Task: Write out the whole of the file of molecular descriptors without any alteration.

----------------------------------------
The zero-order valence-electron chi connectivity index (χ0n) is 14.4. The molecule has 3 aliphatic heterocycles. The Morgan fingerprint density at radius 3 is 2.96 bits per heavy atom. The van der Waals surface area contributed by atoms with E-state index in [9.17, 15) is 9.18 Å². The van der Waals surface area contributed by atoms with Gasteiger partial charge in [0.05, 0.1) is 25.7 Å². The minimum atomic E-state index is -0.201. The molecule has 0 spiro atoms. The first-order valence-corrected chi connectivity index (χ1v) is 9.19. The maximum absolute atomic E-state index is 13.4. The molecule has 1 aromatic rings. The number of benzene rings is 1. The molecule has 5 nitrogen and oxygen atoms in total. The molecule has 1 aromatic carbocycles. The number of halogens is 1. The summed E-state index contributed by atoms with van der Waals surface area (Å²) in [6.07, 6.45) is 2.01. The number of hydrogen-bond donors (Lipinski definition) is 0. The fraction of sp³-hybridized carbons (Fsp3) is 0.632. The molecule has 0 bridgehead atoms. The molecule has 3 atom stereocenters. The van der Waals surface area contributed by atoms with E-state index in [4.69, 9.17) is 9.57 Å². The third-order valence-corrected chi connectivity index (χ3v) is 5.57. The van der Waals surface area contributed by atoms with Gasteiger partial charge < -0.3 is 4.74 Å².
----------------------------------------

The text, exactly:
The zero-order valence-electron chi connectivity index (χ0n) is 14.4. The molecule has 3 aliphatic heterocycles. The Morgan fingerprint density at radius 3 is 2.96 bits per heavy atom. The van der Waals surface area contributed by atoms with E-state index in [9.17, 15) is 9.18 Å². The van der Waals surface area contributed by atoms with Gasteiger partial charge in [0.05, 0.1) is 25.7 Å². The minimum atomic E-state index is -0.201. The molecule has 0 spiro atoms. The first-order valence-corrected chi connectivity index (χ1v) is 9.19. The maximum absolute atomic E-state index is 13.4. The molecule has 1 aromatic rings. The number of benzene rings is 1. The molecule has 5 nitrogen and oxygen atoms in total. The molecule has 1 aromatic carbocycles. The number of halogens is 1. The summed E-state index contributed by atoms with van der Waals surface area (Å²) in [6.07, 6.45) is 2.01. The number of hydrogen-bond donors (Lipinski definition) is 0. The fraction of sp³-hybridized carbons (Fsp3) is 0.632. The molecule has 0 bridgehead atoms. The molecule has 3 atom stereocenters. The van der Waals surface area contributed by atoms with E-state index in [4.69, 9.17) is 9.57 Å². The third-order valence-corrected chi connectivity index (χ3v) is 5.57. The van der Waals surface area contributed by atoms with Gasteiger partial charge < -0.3 is 4.74 Å².